The Addeo Bakery is so ridiculously picturesque, it looks like a movie studio cooked it up. I don’t mean the one on Arthur Avenue, but the branch one block away on Hughes Avenue. It partly draws its stark pictorial loveliness from the fact that Hughes is largely unpopulated by shops. Addeo stands alone in Hopperesque glory on a lonely corner all its own. Your can gaze into the shop from two sides. Or just gaze at it from across the street, as I often do when I’m in the neighborhood.
The interior itself is classic and unspoiled. Ornate tile floor, shelves for bread, light fixtures, a scale or two and little else. Many loves of the bakery’s vaunted Pane di Casa—advertised in wonderfully homey, hand-painted signs outside—adorn the window displays. They are crusty and magnificent, and it is a challenge to pass by and not purchase one.
If Addeo is the measure, nearly every other store in New York is an eyesore.
Mural alongside a parking lot, “in loving memory.”
This devotion is predominantly used in the Catholic Church and among some high-church Anglicans and Lutherans. The devotion especially emphasizes the unmitigated love, compassion, and long-suffering of the heart of Christ towards humanity. wikipedia
Umberto’s Clam House, which still operates in Little Italy, gained infamy in its incarnation there when mobster Joey Gallo was shot dead there in 1972:
Joey Gallo had celebrated his 43rd birthday at the Copacabana nightclub with a group of arty friends that included the actor Jerry Orbach, comedian David Steinberg, and columnist Earl Wilson. The party finished and Gallo, his bodyguard, and four women went to Little Italy in downtown Manhattan, looking for a place to eat. The only restaurant open was Umberto’s Clam House on Mulberry Street, owned by the mobbed up Matthew ‘Matty the Horse’ Ianniello. Robert Daley, Deputy Police Commissioner, said the party ate ‘Italian delicacies.’ Gallo and his bodyguard, Pete Diapoulis, sat with their backs to the door. The assassin (from the Colombo mob family) put four bullets into Crazy Joey Gallo at about 5 a.m. Gallo staggered out the front door onto Mulberry Street, where he collapsed and died. Twenty shots were fired in all. The assassin escaped. Pete Diapoulas was wounded. He refused to talk to the police. The shooting left ‘Little Italy’ (the surrounding neighborhood) in an agitated state. Witness said they saw pistols in tenement windows. Deputy Commissioner Robert Dailey said, ‘He made a mistake, Crazy Joe did. He should have gone home to bed last night.’ Museum Planet
Umberto’s, of course, is no longer in its original location on Mulberry Street. The “new” one is on Broome Street. When I was a kid, I had lunch with my mother in an Umberto’s branch at 86th Street and 16th Avenue in Bath Beach.
Also note that “Crazy Joe,” who is buried in Green-Wood Cemetery in Brooklyn, had a lot of showbiz friends. The line between fame and notoriety can occasionally be blurred, and what’s right and wrong can sometimes be ignored.
A classic Fiat was displayed on the sidewalk. Name that year!
In 2011 Fiat has been using Castle Hill native Jennifer Lopez as a spokeswoman, but a flap ensued when it turned out that Jenny From The Block filmed her commercial scenes in California and never returned to the Bronx, as depicted in the spots.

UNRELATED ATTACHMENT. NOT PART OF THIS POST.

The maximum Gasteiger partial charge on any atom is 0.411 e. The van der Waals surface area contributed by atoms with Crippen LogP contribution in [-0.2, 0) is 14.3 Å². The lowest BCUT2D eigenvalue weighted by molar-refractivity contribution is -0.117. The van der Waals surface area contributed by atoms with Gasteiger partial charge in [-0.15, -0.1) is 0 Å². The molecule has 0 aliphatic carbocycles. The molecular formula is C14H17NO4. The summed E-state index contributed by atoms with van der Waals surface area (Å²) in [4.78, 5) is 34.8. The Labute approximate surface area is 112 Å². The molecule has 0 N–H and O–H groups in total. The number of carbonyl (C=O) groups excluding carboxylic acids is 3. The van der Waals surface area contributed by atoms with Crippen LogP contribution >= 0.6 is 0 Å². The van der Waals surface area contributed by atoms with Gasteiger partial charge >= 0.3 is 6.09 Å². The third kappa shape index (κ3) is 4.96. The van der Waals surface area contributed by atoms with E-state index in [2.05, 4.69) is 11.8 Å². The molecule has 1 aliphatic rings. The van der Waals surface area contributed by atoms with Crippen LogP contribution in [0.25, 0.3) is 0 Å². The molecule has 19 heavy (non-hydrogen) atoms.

The whole neighborhood had turned out on a bright October 2011 day. Just a couple weeks later, there would be a freak snowstorm. On East 187th the Italian tricolor is displayed outside Borgatti’s pasta retailer.
The classic neon sign at Egidio Pastry, 187th and Hughes, says the store was established in 1912.
Topped by a gold-lettered awning, it is a fixture of Belmont, the Bronx’s own Little Italy, and like its sister cafes, it is loved for its inky espresso, its crisp-shelled cannoli and its comfortable conviviality.
The mistress of the house is Carmela Lucciola, a 53-year-old businesswoman with auburn hair who still looks good in a short skirt and knows it. With the holidays on the horizon, she is busier every day. Recently she could be overheard helping a pair of fashionably dressed grandmothers from the suburbs who had returned to the old neighborhood to order pastry platters for a baptism celebration. NY Times, 2004 (This 4-page article provides the complete history of the Egidio family and their pastry shop.)
Our Lady of Mt. Carmel Catholic Church, East 187th and Belmont, has been called the anchor of the neighborhood. The Italianate-style church was constructed in 1917, with the parish established 10 years before. Mount Carmel, in Israel, was a major place of veneration of Mary, the mother of Jesus, and the Carmelite Order of Brothers was established there in the 12th Century.
There was a time, between 1964 and 1984, when all new Bronx street signs were blue and white. Later, blue and white became the color of the signs for local heroes being honored by the Department of Transportation with a corner sign. (Later, even they turned green and white.) Usually, the identities of the persons so honored are mostly unknown to everyone but their families and friends, but I’m quite familiar with this one.
ForgottenFan Julian Stein:
|It is not the Department of Transportation that honors local heroes like Dion DiMucci with signs. The City Council passes a bill designating a location with a local person’s name, and the Mayor signs the bill into law. DOT just puts up the sign.|
Dion DiMucci was born in 1939 in Belmont; his father was a vaudevillian and so, Dion grew up around music. In the 1950s, street singing was how you got noticed and before long, he was booked in local clubs and made a few 45s. He was teamed with a local group called the Belmonts, after the avenue, and his career took off — his good looks were not a hindrance in his ascent to pop stardom. Between 1958 and 1968 he rang up a dozen Top 20s, with and without the Belmonts.
Dion at the height of his fame in 1962, when audiences were very well-behaved: